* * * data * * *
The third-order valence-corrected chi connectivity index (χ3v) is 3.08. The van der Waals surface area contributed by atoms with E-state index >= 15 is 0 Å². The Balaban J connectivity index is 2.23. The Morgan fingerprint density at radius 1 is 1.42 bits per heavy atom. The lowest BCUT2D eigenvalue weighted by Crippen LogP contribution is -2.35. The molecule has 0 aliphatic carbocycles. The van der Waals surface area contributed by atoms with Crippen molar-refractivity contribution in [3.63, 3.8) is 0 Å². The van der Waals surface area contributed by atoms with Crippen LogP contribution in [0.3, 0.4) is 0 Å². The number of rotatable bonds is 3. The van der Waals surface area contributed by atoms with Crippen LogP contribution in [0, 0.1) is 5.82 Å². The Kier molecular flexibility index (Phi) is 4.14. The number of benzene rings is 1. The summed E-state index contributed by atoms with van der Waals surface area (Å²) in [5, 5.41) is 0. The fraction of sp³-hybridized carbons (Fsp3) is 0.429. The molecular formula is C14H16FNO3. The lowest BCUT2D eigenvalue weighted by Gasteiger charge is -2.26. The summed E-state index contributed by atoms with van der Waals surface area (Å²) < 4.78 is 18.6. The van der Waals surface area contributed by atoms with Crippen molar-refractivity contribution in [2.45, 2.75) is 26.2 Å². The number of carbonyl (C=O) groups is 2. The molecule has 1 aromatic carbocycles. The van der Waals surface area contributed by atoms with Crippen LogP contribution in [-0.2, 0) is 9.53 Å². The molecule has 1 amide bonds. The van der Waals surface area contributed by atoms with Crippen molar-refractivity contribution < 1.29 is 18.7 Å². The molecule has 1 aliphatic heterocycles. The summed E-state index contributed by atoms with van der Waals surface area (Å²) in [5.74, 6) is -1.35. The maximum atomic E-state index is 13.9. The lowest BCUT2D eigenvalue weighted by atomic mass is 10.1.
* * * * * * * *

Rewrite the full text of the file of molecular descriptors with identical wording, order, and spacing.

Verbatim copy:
The third-order valence-corrected chi connectivity index (χ3v) is 3.08. The van der Waals surface area contributed by atoms with E-state index >= 15 is 0 Å². The Balaban J connectivity index is 2.23. The Morgan fingerprint density at radius 1 is 1.42 bits per heavy atom. The lowest BCUT2D eigenvalue weighted by Crippen LogP contribution is -2.35. The molecule has 0 aliphatic carbocycles. The van der Waals surface area contributed by atoms with Crippen molar-refractivity contribution in [3.63, 3.8) is 0 Å². The van der Waals surface area contributed by atoms with Crippen LogP contribution in [0.3, 0.4) is 0 Å². The number of rotatable bonds is 3. The van der Waals surface area contributed by atoms with Crippen LogP contribution in [0, 0.1) is 5.82 Å². The Kier molecular flexibility index (Phi) is 4.14. The number of benzene rings is 1. The summed E-state index contributed by atoms with van der Waals surface area (Å²) in [5, 5.41) is 0. The fraction of sp³-hybridized carbons (Fsp3) is 0.429. The molecular formula is C14H16FNO3. The lowest BCUT2D eigenvalue weighted by Gasteiger charge is -2.26. The summed E-state index contributed by atoms with van der Waals surface area (Å²) < 4.78 is 18.6. The van der Waals surface area contributed by atoms with Crippen molar-refractivity contribution in [2.45, 2.75) is 26.2 Å². The number of carbonyl (C=O) groups is 2. The molecule has 1 aromatic carbocycles. The van der Waals surface area contributed by atoms with Crippen LogP contribution in [-0.2, 0) is 9.53 Å². The molecule has 1 amide bonds. The van der Waals surface area contributed by atoms with Crippen molar-refractivity contribution < 1.29 is 18.7 Å². The molecule has 1 aliphatic heterocycles. The summed E-state index contributed by atoms with van der Waals surface area (Å²) in [5.74, 6) is -1.35. The maximum atomic E-state index is 13.9. The lowest BCUT2D eigenvalue weighted by atomic mass is 10.1.